Whether the research project is clinical or basic science in nature, the objective is to generate a contribution worthy of acceptance by a peer reviewed Radiology or Neuroradiology journal or a similarly qualified clinical journal in an affiliated field (e.g., Neurology). Submission of this work to a national or international society meeting, notably the American Society of Neuroradiology or the Radiological Society of North America, is also strongly encouraged. 

Participating Sites and Facilities

Participating Sites and Facilities

The Neuroradiology fellowship program is based at University of Minnesota Health, University of Minnesota Masonic Children's Hospital, and Hennepin County Medical Center, all located in Minneapolis. One month rotations in Pediatric Neuroradiology (under the direction of David Nascene, M.D.) and in Interventional Neuroradiology (under the direction of Bharathi Jagadeesan, M.D.) are important facets of the fellowship.

All institutions are well equipped with multiple 1.5T and 3.0T clinical MR scanners, multidetector multichannel CT scanners and state of the art equipment for angiography and image guided diagnostic and interventional procedures. Particular emphasis is placed on image-guided surgical treatment of neurological disorders; both UMMC and HCMC have well utilized intraoperative MR units.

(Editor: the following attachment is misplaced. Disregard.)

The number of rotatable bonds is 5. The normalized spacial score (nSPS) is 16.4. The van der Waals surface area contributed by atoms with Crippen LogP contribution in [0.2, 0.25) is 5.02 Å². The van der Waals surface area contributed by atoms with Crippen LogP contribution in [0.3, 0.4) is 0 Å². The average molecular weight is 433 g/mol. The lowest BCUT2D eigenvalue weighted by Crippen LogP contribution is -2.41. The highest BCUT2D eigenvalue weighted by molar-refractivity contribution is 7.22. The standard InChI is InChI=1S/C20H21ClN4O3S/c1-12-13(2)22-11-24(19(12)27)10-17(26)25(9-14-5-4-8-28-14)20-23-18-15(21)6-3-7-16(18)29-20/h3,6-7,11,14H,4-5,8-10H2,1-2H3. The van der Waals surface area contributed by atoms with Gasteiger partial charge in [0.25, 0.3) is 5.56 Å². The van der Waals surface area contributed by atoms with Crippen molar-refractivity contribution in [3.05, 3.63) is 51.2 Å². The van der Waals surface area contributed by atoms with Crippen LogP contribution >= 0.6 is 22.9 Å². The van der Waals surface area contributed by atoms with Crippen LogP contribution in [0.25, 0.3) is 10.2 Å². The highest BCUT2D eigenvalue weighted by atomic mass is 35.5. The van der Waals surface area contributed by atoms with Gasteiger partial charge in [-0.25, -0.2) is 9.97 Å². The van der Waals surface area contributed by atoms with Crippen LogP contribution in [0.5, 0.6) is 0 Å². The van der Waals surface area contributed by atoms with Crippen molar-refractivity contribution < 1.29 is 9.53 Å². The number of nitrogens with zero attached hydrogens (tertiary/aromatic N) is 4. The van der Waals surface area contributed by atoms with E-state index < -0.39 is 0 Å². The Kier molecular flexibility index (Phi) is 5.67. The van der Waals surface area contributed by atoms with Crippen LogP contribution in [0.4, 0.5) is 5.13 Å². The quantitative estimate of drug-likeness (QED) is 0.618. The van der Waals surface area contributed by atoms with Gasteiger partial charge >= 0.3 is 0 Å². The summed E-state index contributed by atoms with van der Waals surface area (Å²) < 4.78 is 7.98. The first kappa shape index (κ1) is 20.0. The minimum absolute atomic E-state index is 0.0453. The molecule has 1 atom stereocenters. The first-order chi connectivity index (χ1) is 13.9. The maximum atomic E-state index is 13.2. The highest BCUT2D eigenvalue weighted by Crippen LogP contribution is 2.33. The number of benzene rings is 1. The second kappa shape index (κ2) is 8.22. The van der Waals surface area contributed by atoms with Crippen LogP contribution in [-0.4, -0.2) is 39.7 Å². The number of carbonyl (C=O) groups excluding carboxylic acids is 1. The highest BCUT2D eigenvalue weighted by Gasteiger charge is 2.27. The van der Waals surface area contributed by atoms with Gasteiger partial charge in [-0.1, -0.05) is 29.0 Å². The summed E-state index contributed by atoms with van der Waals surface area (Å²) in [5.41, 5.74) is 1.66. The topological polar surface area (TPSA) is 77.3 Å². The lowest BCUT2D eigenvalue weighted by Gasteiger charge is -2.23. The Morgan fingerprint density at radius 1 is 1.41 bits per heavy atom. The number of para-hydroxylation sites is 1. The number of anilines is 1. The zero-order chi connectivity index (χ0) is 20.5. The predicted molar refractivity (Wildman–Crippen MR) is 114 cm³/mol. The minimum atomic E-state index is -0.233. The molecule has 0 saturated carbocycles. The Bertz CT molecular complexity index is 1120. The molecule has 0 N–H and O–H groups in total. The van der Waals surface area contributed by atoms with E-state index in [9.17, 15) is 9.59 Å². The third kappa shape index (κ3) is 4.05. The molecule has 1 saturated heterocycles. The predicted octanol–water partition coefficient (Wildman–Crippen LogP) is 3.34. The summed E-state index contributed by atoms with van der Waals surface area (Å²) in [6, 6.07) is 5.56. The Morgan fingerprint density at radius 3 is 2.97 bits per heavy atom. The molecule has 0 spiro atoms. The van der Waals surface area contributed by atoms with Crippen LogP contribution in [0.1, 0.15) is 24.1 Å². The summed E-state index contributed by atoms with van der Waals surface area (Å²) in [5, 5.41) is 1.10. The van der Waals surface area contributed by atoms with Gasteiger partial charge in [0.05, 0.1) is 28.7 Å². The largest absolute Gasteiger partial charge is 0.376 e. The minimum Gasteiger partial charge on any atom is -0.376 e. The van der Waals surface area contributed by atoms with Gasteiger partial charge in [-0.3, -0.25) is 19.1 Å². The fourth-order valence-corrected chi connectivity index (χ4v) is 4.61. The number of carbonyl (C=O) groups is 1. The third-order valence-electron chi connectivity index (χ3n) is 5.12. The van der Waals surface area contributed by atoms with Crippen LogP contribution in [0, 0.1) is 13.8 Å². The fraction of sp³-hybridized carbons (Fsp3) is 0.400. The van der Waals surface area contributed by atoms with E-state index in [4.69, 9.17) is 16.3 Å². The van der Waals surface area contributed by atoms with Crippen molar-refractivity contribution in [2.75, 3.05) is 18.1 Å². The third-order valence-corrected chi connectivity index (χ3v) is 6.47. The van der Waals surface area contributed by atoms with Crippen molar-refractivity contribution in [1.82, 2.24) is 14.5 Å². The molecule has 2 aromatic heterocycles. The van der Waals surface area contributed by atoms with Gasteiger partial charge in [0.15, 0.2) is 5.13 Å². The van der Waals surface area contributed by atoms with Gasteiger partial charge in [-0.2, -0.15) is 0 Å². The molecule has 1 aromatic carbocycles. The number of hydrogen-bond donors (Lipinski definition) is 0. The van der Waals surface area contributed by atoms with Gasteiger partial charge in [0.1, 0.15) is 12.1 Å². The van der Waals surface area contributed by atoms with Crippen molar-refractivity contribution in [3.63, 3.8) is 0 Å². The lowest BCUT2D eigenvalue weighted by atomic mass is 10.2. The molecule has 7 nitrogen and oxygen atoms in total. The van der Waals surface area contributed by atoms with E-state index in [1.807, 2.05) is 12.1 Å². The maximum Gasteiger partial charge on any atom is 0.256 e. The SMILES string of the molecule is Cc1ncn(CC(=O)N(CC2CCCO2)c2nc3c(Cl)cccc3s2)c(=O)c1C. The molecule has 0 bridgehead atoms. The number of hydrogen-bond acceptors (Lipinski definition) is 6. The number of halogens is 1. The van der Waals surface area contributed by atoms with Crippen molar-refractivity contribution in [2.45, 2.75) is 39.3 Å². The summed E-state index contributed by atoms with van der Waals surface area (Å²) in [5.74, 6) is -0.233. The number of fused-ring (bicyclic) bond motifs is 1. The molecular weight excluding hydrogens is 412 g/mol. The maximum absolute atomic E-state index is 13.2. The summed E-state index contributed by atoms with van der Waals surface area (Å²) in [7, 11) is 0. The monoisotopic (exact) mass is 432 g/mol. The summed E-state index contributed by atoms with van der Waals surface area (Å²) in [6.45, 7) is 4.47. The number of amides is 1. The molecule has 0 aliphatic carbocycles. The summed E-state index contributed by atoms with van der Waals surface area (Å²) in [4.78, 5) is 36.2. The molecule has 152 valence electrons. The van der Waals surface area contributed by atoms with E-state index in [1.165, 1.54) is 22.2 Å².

MHealth is the major tertiary care center for a wide geographic area extending throughout the Upper Midwest and is particularly strong in the areas of diagnosis and treatment of brain tumors and head and neck tumors, diseases and therapies involving the immune system and the complications of such treatment and heritable disorders of the central nervous system. The Masonic Children’s Hospital, built in 2011, is a fully equipped pediatric hospital facility which is located across the Mississippi River from MHealth.